Chester Zoo has become the first in Europe to breed a rare ‘dancing lemur’.
The baby Coquerel’s sifaka was born with a fluffy white coat and weighed just 119 grams after a 130 day pregnancy to parents, Beatrice and Elliott.
The pair, both 10-year-old lemurs, arrived at the conservation from the US just 18 months ago to begin a new breeding programme, designed to protect the critically endangered primates from extinction.
The ‘precious’ young ‘dancing lemur’ — a nickname given for the way they swing and move on their hind legs — will cling to its mother’s belly for a number of weeks before it will then ride on her back like a backpack until it is around six months old, experts say.
Zookeepers will determine the sex of the tiny primate once it starts to branch away and explore on its own. Currently, only seven of the rare primates are cared for in three zoos in Europe, and the family-of-three based at Chester are the only Coquerel’s sifaka to live in the UK.
Conservationists at the zoo say the birth is a ‘landmark moment’ for the species that is on the brink of extinction in the wild.
Mark Brayshaw, Curator of Mammals at the zoo, said: “It’s really exciting to be the first team of conservationists in Europe to successfully breed this unusual and extremely rare primate. While it’s still early days, both mum and baby are doing great.”
He continued: “Beatrice is feeding her new arrival regularly and is keeping it nestled in her fur as she leaps from tree to tree. In a few weeks’ time, the baby will graduate to riding on her back, before branching out and learning to climb trees independently at around six months old. It won’t be long until this bright-eyed baby will be bouncing 20ft between tree to tree just like its parents.”
The adorable creatures are native species to North West Madagascar and typically hide and swing in treetops. However, they have seen an 80% decline in their population over the past three decades due to manmade deforestation.
As a result, the world’s authority on the state of nature, The International Union for the Conservation of Nature (IUCN), upgraded the species to its highest conservation priority in 2018 and listed the primates as critically endangered in the wild.
Mike Jordan, Director of Animals and Plants at Chester Zoo, added: “The birth of a Coquerel’s sifaka in Europe is a real landmark moment for conservation and, importantly, has kickstarted the endangered species breeding programme in European zoos for the species – which could be the lifeboat that prevents them from becoming wiped out completely.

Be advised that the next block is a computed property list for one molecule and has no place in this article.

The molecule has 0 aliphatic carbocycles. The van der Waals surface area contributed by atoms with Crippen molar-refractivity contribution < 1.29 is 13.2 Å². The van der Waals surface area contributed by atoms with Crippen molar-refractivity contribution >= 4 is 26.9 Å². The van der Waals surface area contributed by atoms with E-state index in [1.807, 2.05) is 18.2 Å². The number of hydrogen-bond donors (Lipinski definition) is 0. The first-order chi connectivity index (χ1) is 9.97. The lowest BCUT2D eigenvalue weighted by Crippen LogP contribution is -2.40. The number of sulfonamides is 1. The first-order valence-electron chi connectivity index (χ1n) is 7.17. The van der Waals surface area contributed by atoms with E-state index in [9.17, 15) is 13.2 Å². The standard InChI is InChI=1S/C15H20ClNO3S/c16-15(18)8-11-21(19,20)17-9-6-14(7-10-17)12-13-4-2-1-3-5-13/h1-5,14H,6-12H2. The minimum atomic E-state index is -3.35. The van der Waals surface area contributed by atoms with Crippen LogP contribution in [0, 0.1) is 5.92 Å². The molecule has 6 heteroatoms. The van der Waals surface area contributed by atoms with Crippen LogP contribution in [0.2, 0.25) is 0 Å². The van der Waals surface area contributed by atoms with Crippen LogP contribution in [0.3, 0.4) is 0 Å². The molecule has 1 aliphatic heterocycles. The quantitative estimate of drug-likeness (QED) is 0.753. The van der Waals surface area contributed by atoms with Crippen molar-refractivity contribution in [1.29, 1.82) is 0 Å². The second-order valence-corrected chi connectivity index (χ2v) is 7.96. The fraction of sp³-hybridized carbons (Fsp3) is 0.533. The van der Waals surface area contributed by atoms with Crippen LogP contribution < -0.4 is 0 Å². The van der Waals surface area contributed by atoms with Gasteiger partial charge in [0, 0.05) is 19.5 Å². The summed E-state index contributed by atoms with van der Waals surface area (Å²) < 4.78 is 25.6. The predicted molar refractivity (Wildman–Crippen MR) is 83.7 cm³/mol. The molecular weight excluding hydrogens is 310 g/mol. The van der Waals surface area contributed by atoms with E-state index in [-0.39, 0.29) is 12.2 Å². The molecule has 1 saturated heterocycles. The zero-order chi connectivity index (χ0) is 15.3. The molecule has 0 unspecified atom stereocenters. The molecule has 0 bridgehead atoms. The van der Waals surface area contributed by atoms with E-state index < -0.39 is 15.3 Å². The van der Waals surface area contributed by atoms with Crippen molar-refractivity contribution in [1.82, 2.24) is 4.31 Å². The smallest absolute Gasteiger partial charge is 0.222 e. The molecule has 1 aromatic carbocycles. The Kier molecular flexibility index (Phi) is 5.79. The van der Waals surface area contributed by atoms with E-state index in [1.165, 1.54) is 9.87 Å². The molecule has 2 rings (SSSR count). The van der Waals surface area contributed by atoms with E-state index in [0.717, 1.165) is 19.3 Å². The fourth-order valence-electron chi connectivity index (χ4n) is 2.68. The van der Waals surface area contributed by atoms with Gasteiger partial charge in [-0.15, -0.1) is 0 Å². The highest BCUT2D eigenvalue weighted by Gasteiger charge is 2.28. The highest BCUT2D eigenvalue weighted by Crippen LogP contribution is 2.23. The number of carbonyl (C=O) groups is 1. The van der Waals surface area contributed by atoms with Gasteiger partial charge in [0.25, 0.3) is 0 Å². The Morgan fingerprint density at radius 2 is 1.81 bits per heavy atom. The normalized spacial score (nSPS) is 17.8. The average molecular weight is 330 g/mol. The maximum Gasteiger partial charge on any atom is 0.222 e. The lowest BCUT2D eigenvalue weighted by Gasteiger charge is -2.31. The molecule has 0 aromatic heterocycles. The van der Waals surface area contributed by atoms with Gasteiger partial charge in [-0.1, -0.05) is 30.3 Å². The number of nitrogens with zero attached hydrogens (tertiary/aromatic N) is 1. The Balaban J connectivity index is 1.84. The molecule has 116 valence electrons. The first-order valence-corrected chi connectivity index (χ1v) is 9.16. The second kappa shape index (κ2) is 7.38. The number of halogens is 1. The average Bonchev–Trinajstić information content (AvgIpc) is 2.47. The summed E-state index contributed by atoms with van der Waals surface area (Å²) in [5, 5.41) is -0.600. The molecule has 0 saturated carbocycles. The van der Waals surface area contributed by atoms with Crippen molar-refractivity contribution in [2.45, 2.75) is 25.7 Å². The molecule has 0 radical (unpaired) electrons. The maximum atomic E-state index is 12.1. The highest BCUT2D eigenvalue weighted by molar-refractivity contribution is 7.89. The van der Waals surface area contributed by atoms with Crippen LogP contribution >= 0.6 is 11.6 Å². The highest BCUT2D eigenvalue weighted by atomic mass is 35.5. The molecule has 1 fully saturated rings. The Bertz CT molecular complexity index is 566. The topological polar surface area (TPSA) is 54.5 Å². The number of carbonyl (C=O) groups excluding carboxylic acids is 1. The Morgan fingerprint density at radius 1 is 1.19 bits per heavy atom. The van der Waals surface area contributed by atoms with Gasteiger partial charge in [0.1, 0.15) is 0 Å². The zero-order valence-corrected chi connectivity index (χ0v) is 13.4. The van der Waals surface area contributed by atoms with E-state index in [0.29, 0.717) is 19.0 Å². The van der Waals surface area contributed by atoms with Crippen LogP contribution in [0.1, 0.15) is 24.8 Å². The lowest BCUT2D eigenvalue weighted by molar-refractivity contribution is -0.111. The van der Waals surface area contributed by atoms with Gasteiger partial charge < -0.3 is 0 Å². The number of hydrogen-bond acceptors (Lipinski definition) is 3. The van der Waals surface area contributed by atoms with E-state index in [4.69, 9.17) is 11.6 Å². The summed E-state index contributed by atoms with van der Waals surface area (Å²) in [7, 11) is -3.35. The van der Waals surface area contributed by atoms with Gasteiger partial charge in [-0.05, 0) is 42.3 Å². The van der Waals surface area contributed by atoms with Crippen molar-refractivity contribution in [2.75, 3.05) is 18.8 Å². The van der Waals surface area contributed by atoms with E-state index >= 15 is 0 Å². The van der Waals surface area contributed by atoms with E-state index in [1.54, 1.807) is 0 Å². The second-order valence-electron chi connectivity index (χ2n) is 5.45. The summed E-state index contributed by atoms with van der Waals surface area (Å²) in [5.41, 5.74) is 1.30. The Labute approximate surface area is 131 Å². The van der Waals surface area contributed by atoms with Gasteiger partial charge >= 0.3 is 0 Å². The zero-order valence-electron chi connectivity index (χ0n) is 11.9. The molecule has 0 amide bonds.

“Mass deforestation has swept across the island of Madagascar and it has lost up to 90% of its forests, taking with it thousands of species. But we refuse to let the devastation continue and our conservationists have helped our partners Madagasikara Voakajy – an NGO based in the heart of the island – to develop an official protected area spanning 27,000 hectares of forest, which is home to some of Madagascar’s most precious species.
“While the situation is now quite desperate, it’s the knowledge, skills and expertise gathered by experts at conservation zoos like ours that will play a vital role in preventing the extinction of highly threatened species, just like the Coquerel’s sifaka.”
Find out more on the Chester Zoo website.
Aldi named cheapest supermarket as it takes back crown from Lidl
Aldi takes back the top spot
Budget supermarket Aldi has reclaimed the title of cheapest supermarket for November, overtaking Lidl.
With the festive season here, Brits are continuing to look for ways to keep household costs down – and Aldi shoppers can be confident they’re getting the highest quality products at the lowest possible prices.
According to the latest Which? report, Aldi is once again the UK’s cheapest supermarket – with an average basket total coming to £76.77.
Each month, the consumer group compares the price of 131 groceries and household essentials across UK supermarkets to see which are the most and least expensive to shop at.
The latest research from Which? shows that throughout November Aldi was a huge £20.62 cheaper than the most expensive supermarket, Waitrose – for an equivalent basket of items.
Which? also revealed Aldi to be £12.77 cheaper than Morrisons and £11.02 cheaper than Sainsbury’s per basket.
Aldi also beat bargain rival Lidl to top spot, relegating the German supermarket to second place – where an average shop came in at just slightly more than Aldi, at £77.56.
Asda came in third place averaging at £84.42 per basket, Tesco fourth with an average £87.42 a basket and Sainsbury’s took fifth place at £87.79.
The most expensive supermarket was Waitrose where the average basket of shopping costs £97.39 – £20 more than shopping at Aldi.
But the popular supermarket can celebrate not one but two wins as it was also named the cheapest place to buy a Christmas dinner.
Comparing the cost of Chrimbo dinner staples including turkey, pigs in blankets, and Christmas pudding Aldi was found to be 4p cheaper than Lidl and £18 cheaper than the most expensive supermarket.
Julie Ashfield, Managing Director of Buying at Aldi, said: “Christmas can be an expensive time for everyone, with gifts to buy and families to feed.
“We’re thrilled that at such a crucial time Which? has officially named Aldi as the cheapest supermarket demonstrating our commitment to providing our customers with high quality food at everyday low prices.”
The Alien Eggs from the ‘90s that people were convinced could really give birth